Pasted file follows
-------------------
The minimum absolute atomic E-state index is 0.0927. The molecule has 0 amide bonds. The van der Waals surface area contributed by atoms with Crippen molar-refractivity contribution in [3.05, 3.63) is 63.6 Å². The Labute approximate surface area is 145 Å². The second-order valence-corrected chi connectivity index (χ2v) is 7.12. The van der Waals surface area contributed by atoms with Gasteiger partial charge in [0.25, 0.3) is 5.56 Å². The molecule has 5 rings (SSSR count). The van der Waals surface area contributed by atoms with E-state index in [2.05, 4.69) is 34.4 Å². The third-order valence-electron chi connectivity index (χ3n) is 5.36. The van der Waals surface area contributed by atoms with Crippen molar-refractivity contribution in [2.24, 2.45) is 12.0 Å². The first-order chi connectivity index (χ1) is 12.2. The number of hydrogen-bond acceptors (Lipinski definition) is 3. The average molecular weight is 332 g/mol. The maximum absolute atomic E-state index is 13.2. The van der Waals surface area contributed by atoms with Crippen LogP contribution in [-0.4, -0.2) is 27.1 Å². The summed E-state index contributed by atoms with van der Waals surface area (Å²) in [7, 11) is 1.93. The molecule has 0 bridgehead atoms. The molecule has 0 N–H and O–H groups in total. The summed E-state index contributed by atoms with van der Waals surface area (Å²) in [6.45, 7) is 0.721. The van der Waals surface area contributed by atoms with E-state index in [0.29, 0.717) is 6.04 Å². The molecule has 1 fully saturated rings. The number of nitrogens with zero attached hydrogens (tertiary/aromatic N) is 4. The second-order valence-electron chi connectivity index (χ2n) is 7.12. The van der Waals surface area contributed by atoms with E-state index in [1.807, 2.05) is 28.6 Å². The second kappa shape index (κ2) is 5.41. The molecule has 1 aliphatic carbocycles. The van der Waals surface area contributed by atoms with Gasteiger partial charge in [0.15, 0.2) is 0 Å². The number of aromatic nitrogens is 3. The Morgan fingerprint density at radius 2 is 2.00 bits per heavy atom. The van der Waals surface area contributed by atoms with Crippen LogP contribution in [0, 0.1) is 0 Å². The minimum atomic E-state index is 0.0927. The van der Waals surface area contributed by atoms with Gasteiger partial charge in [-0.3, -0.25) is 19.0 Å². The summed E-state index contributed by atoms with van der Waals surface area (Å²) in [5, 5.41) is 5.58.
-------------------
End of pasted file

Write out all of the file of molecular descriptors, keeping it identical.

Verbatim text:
The minimum absolute atomic E-state index is 0.0927. The molecule has 0 amide bonds. The van der Waals surface area contributed by atoms with Crippen molar-refractivity contribution in [3.05, 3.63) is 63.6 Å². The Labute approximate surface area is 145 Å². The second-order valence-corrected chi connectivity index (χ2v) is 7.12. The van der Waals surface area contributed by atoms with Gasteiger partial charge in [0.25, 0.3) is 5.56 Å². The molecule has 5 rings (SSSR count). The van der Waals surface area contributed by atoms with E-state index in [2.05, 4.69) is 34.4 Å². The third-order valence-electron chi connectivity index (χ3n) is 5.36. The van der Waals surface area contributed by atoms with Crippen molar-refractivity contribution in [2.24, 2.45) is 12.0 Å². The first-order chi connectivity index (χ1) is 12.2. The number of hydrogen-bond acceptors (Lipinski definition) is 3. The average molecular weight is 332 g/mol. The maximum absolute atomic E-state index is 13.2. The van der Waals surface area contributed by atoms with Crippen LogP contribution in [-0.4, -0.2) is 27.1 Å². The summed E-state index contributed by atoms with van der Waals surface area (Å²) in [7, 11) is 1.93. The molecule has 0 bridgehead atoms. The molecule has 0 N–H and O–H groups in total. The summed E-state index contributed by atoms with van der Waals surface area (Å²) in [6.45, 7) is 0.721. The van der Waals surface area contributed by atoms with E-state index in [0.29, 0.717) is 6.04 Å². The molecule has 1 fully saturated rings. The number of nitrogens with zero attached hydrogens (tertiary/aromatic N) is 4. The second-order valence-electron chi connectivity index (χ2n) is 7.12. The van der Waals surface area contributed by atoms with E-state index in [1.807, 2.05) is 28.6 Å². The second kappa shape index (κ2) is 5.41. The molecule has 1 aliphatic carbocycles. The van der Waals surface area contributed by atoms with Gasteiger partial charge in [0.15, 0.2) is 0 Å². The number of aromatic nitrogens is 3. The Morgan fingerprint density at radius 2 is 2.00 bits per heavy atom. The van der Waals surface area contributed by atoms with Crippen LogP contribution in [0, 0.1) is 0 Å². The minimum atomic E-state index is 0.0927. The van der Waals surface area contributed by atoms with Gasteiger partial charge in [-0.3, -0.25) is 19.0 Å². The summed E-state index contributed by atoms with van der Waals surface area (Å²) in [5, 5.41) is 5.58.